Rugby Coaching Blog | Professional Rugby Advice & Coaching


Why you have to be a Jekyll and Hyde coach sometimes by David Clarke

How competitive are you? Do you punch the air when your team scores or openly despair when you concede a soft try?

It is not bad to be emotionally involved in the game. But where do you draw the line?

Well, don’t let anyone tell you where to draw the line. You need to decide for yourself. There is nothing worse than some “do-gooder” telling you about the moral rights and wrongs of competition and how to rugby train your players.

Listen to the evidence and decide for yourself.

Stop.

There is one thing to remember.

You can shout and ball at your players, or alternatively, treat them with kid gloves. Offer them riches for performance, or offer them just kind words of praise. But don’t compromise on one thing.
Don’t treat children as mini-adults. The rules of engagement change for youngster. You have to coach and encourage them differently because they won’t respond in the long run to adult-orientated coaching methods.

Society has changed. Children have different expectations to 20 years ago and so have parents, unfortunately.

It is called the “Tiger Woods Syndrome”. What has Tiger Woods got to do with art of designing a rugby drill? Tiger, nothing. His father, on the other hand, has inspired millions of parents to push their child into organised sport earlier than we used to when we were young. And drill them competitively in the pursuit of greatness.

So, how can I say this is bad when I coach my own son’s under 8s team. Simply because you can still control the amount of pressure by reducing the competitive nature of “matches”, and concentrate on fun.

Last weekend, I witnessed the subtle nature of competitive parenting. Two coaches involved in the opposition were using “gamesmanship” to influence the game. They knew it, but persisted. It was embarrassing and sets the wrong example to all those involved.
We can’t always get the balance right, but when comes to children we can try to keep to a moral code.

Here is a code of sorts from Frank Smoll, a University of Washington psychology professor and co-author of “Sports and Your Child: A 50 Minute Guide for Parents.”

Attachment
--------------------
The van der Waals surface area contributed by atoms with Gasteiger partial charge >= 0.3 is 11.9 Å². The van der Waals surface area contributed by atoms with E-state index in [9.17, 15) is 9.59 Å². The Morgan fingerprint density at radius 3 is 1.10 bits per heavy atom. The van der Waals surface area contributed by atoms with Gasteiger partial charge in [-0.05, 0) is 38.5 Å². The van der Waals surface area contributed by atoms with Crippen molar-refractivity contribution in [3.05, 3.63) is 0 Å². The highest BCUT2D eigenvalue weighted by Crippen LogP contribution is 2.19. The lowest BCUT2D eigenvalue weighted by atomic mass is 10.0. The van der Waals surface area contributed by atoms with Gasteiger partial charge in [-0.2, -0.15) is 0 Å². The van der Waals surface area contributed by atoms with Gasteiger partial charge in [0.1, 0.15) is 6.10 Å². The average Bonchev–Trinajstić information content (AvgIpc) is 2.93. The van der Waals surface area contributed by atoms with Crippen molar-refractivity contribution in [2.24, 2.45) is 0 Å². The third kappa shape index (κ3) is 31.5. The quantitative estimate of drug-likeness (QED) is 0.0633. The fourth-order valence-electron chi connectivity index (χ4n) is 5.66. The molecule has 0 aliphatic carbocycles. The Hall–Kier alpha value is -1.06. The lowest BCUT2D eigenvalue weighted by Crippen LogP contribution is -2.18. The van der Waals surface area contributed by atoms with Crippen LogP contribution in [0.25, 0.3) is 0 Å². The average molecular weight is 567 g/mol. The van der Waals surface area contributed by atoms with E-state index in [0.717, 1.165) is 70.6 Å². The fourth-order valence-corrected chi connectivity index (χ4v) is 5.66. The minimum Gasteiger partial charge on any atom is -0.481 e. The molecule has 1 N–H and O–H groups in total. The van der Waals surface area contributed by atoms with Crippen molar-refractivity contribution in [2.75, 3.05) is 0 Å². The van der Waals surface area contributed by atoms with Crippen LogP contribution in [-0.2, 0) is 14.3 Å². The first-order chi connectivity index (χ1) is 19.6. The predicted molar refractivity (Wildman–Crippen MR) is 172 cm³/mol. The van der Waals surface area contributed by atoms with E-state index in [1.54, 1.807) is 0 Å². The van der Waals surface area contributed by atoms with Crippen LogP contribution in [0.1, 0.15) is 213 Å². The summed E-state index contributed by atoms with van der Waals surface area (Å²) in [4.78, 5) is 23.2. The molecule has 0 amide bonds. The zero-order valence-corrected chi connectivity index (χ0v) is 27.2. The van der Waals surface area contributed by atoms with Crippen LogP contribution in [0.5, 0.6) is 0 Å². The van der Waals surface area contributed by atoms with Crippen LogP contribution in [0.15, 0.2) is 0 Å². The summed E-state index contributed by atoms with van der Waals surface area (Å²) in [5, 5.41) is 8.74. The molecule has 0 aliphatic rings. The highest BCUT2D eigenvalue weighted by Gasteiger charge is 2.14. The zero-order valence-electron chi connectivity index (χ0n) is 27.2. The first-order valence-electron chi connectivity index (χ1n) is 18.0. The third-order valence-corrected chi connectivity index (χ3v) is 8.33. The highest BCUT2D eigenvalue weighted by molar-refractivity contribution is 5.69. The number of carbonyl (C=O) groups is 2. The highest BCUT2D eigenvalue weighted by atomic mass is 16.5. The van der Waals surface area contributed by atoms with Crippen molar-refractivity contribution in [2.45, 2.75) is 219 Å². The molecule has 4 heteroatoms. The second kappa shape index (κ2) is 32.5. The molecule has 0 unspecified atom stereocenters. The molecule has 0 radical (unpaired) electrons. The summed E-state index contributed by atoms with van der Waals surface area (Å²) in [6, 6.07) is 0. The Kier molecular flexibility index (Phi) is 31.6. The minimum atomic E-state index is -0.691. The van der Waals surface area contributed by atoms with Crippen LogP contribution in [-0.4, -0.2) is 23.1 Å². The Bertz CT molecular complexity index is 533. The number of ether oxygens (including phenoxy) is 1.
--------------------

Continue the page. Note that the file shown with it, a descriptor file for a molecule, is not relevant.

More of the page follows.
• Reward your child whether the team wins or loses.
• If you have a complaint or concern, don’t raise it in the middle of a game.
• Applaud when either team makes a good play.
• Praise effort.
• Respect the referee’s calls.
• Talk to your neighbour during games (don’t get too caught up in scores or statistics)..
• Ask your child, ‘Was it fun?’ before ‘Did you win?’

For adults, you can be the monstrous Mr Hyde if you want, but for children, be the good doctor Jekyll. A coach and a parent are not separate in this code.

Dan, Better Rugby Coaching Editor

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2 Comments so far
Leave a comment

Don’t treat children as mini-adults. The rules of engagement change for youngster. We can’t always get the balance right, but when comes to children we can try to keep to a moral code. Reward your child whether the team wins or loses. Ask your child, ‘Was it fun?’ before ‘Did you win?’ This article teaches a great lesson to always be positive with children but not over-bearing!

Comment by T-Moe

As a recently qualified level 1 coach and parent of an U8 I can relate to this. Dan you are spot on, Fun Fun Fun, and then winning. Don’t forget the kids do care if they win, or rather they really care if they are not winning. The moral code is vital, we are lucky at Buckingham, so far I’ve not had to talk to a parent, but I will when the need arises.

Comment by rActive




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